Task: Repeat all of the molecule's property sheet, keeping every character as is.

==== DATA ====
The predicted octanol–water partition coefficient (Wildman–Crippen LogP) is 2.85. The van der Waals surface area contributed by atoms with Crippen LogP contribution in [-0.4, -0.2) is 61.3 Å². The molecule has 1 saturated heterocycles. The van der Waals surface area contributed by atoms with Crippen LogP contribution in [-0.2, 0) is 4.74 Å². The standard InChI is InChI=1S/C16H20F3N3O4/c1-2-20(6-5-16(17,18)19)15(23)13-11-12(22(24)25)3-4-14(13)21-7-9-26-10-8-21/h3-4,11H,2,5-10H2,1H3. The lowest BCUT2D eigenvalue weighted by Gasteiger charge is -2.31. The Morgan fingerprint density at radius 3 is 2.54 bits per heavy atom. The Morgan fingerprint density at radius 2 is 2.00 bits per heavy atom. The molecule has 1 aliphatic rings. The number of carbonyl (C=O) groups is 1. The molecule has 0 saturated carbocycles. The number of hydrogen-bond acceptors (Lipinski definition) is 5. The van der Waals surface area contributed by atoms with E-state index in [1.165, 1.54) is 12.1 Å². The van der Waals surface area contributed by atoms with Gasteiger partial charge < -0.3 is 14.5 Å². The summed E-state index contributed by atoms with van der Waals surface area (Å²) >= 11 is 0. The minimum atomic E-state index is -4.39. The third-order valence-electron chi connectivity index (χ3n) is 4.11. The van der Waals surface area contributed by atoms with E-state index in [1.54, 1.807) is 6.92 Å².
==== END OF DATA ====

The predicted octanol–water partition coefficient (Wildman–Crippen LogP) is 2.85. The van der Waals surface area contributed by atoms with Crippen LogP contribution in [-0.4, -0.2) is 61.3 Å². The molecule has 1 saturated heterocycles. The van der Waals surface area contributed by atoms with Crippen LogP contribution in [-0.2, 0) is 4.74 Å². The standard InChI is InChI=1S/C16H20F3N3O4/c1-2-20(6-5-16(17,18)19)15(23)13-11-12(22(24)25)3-4-14(13)21-7-9-26-10-8-21/h3-4,11H,2,5-10H2,1H3. The lowest BCUT2D eigenvalue weighted by Gasteiger charge is -2.31. The Morgan fingerprint density at radius 3 is 2.54 bits per heavy atom. The Morgan fingerprint density at radius 2 is 2.00 bits per heavy atom. The molecule has 1 aliphatic rings. The number of carbonyl (C=O) groups is 1. The molecule has 0 saturated carbocycles. The number of hydrogen-bond acceptors (Lipinski definition) is 5. The van der Waals surface area contributed by atoms with E-state index in [1.165, 1.54) is 12.1 Å². The van der Waals surface area contributed by atoms with Gasteiger partial charge < -0.3 is 14.5 Å². The summed E-state index contributed by atoms with van der Waals surface area (Å²) >= 11 is 0. The minimum atomic E-state index is -4.39. The third-order valence-electron chi connectivity index (χ3n) is 4.11. The van der Waals surface area contributed by atoms with E-state index in [1.54, 1.807) is 6.92 Å².